Read lobster: Local dad and son write a dinner dilemma

Red all over: Windsor Terrace authors Finn and Michael Buckley will read from their picture book “Lenny the Lobster Can’t Stay for Dinner,” at Books Are Magic in Carroll Gardens on April 6.
Photo by Trey Pentecost

Call it a family-style serving of lobster tale.

A Windsor Terrace author teamed up with his preteen son last year to write a pick-your-own-ending picture book about a dapper crustacean who finds himself in hot water. Writer Michael Buckley, who will read from “Lenny the Lobster Can’t Stay for Dinner” at Books Are Magic in Carroll Gardens on April 6, alongside his now 11-year-old co-author Finn, said that the published story came from a game the pair played, in which the elder Buckley would give his son a silly title and ask him to pen an accompanying story.

“When we were doing it, we didn’t think it’d be a book,” said Michael Buckley, who is a bestselling author for his “The Sisters Grimm” and “N.E.R.D.S.” children’s book serials. “I thought it was so cute that I got my phone out and videotaped myself reading it, and a couple days later we had some phone calls from publishers to turn it into the book.”

The story follows the titular lobster, who is delighted to be invited to a fancy dinner party — until he realizes that he is slated to be the main course. Readers can choose whether Lenny lives or dies — but if young carnivores pick the fatal option, the book directs them to go back to a version where Lenny makes a break for it — a change the dad-and-son duo said they made after editors panned the original ending for being too grim.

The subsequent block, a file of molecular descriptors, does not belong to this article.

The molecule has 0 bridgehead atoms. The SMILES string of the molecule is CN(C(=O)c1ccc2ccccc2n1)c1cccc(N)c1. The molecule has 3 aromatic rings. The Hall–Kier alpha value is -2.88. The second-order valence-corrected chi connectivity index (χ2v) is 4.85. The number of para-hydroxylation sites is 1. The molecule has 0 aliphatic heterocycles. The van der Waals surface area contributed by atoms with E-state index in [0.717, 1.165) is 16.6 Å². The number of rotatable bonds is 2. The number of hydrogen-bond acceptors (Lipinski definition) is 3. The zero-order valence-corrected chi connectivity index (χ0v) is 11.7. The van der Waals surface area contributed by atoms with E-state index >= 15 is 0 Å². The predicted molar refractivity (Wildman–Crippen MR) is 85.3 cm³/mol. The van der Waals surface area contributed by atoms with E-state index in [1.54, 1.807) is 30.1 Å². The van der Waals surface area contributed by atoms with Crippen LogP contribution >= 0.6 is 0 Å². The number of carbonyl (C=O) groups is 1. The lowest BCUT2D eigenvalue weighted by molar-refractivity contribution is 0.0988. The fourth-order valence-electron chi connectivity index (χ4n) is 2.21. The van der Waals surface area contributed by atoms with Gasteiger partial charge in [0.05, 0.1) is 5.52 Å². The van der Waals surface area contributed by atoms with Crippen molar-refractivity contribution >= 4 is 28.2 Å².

“The first draft was kind of dark,” Finn said.

“Lenny initially decided that he was going to burn the house down, and then eats the people who invited him to the party,” Michael added. “We had to make it more friendly, so we made it that Lenny has a chance to escape.”

The younger Buckley prefers the new version, he said, and he now refuses to eat lobster, in solidarity with his pincered protagonist.

“I like the ending where he lives — I sort of feel bad for lobsters now that we created an adventure for one,” Finn said.

The youngster wrote all the jokes and made most of the edits, according to his dad, who focused on the structure of the story. Working with Finn helped him see his son in a new light, said the more established writer.

“It was sort of awe-inspiring to watch these ideas come out of his head,” Michael said. “When it was over, it was less like I had written a book with my son, and more like I had written a book with another author.”

The pair are already working on their next book, “My Pet Pickle,” which Finn pitched to their publisher on his own.

“Finn talked himself into a two-book deal — he pitched an idea that I didn’t know much about, and the editor loved it,” said Michael.

Story time with Michael and Finn Buckley at Books Are Magic (225 Smith St. at Butler Street in Carroll Gardens, www.booksaremaic.net). April 6 at 11 a.m. Free.

Reach reporter Julianne McShane at (718) 260–2523 or by e-mail at jmcshane@schnepsmedia.com. Follow her on Twitter @juliannemcshane.
Dapper: Lenny the Lobster puts on his hat and prepares to go to a dinner party, in a scene drawn by Catherine Meurisse, and written by 11-year-old Finn Buckley and his father Michael Buckley.
Catherine Meurisse

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